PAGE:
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Drafting Blow-Up Provisions in Class Action Settlement Agreements

Recording of a 90-minute CLE webinar with Q&A

This program is included with the Strafford CLE Pass. Click for more information.
This program is included with the Strafford All-Access Pass. Click for more information.

Conducted on Wednesday, October 28, 2020

Recorded event now available

or call 1-800-926-7926

This CLE course will discuss how to structure and then draft effective blow-up terms, best practices for maintaining their confidentiality if that would be of interest, and what types of terms are more likely to be deemed material to assess the settlement, and therefore, more likely to be disclosed.


Most class action settlements include a "blow-up" provision which permits defendants to terminate or alter settlement if the estimated exposure from litigation reaches a certain level. The structure and wording of blow-up terms, however, can vary depending on the type of settlement and goals it is trying to accomplish.

Defendants sometimes do not want class members privy to blow-up provisions, fearing that this knowledge will embolden class members to threaten to exclude themselves from settlement and provide them with excessive leverage. Thus, it is not unusual for courts to permit filing blow-out terms under seal or allow them to be designated confidential for "Attorneys Eyes Only."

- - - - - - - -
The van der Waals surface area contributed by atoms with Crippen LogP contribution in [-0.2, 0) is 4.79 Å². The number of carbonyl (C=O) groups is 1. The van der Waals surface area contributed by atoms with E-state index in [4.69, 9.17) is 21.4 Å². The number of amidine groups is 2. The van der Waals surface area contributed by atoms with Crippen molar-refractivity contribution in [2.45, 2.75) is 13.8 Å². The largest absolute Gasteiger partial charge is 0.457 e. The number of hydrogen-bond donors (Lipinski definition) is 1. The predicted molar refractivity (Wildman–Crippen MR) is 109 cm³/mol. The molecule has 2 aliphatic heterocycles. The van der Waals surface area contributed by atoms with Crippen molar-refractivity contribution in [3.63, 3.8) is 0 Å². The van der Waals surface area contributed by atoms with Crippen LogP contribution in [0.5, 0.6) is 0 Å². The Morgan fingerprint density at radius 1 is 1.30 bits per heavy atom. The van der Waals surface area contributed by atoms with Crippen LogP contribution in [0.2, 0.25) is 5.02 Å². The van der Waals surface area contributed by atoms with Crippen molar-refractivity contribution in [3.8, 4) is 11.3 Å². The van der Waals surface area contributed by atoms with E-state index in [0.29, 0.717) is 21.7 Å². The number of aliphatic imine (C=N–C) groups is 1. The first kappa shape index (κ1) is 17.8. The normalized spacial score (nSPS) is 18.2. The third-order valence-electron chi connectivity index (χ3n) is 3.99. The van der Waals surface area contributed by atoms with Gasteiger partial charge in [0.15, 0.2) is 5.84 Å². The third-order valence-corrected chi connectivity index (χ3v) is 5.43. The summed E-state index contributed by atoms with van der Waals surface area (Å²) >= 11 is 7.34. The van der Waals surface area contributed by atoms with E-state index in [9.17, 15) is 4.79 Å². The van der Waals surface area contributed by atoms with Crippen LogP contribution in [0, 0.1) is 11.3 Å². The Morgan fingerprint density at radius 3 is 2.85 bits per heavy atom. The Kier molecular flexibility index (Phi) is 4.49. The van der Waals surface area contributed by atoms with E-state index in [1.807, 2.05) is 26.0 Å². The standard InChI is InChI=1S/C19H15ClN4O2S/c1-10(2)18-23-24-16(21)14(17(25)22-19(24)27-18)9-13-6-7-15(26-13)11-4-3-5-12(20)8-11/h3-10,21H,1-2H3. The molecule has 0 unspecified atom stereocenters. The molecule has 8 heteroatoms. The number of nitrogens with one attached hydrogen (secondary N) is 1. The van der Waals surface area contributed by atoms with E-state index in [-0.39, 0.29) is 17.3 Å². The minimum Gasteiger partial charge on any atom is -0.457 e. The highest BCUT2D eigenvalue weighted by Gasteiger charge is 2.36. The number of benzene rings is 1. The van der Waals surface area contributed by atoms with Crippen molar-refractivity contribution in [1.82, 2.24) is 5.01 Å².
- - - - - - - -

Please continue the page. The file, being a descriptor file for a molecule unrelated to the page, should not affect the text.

Listen as this experienced panel of class action attorneys discusses the art and science of structuring and then drafting blow-up provisions in different types of class actions, the advantages of confidentiality, and how to stabilize settlement if the blow-up provisions must be disclosed.



  1. Overview of settlement requirements
  2. Types of "blow-up" provisions and types of cases in which they appear
    1. Provisions based on percentage or number of opt-outs
    2. Provisions based on number of shares and other formulas
    3. Provisions requiring disgorgement
  3. Drafting pitfalls
  4. Recent cases regarding confidentiality


The panel will review these and other key issues:

  • What purposes do blow-up provisions serve?
  • What are typical blow-up provisions?
  • Are certain blow-up provisions unethical?
  • Must blow-up provisions always be disclosed to the court?


Chorba, Christopher
Christopher Chorba

Gibson, Dunn & Crutcher

Mr. Chorba has had substantial experience litigating a broad range of complex commercial matters at the trial and...  |  Read More

Kiser, Livia
Livia M. (Liv) Kiser

King & Spalding

Ms. Kiser, a member of the federal trial bar, defends companies in high-stakes civil disputes arising from dangerous or...  |  Read More

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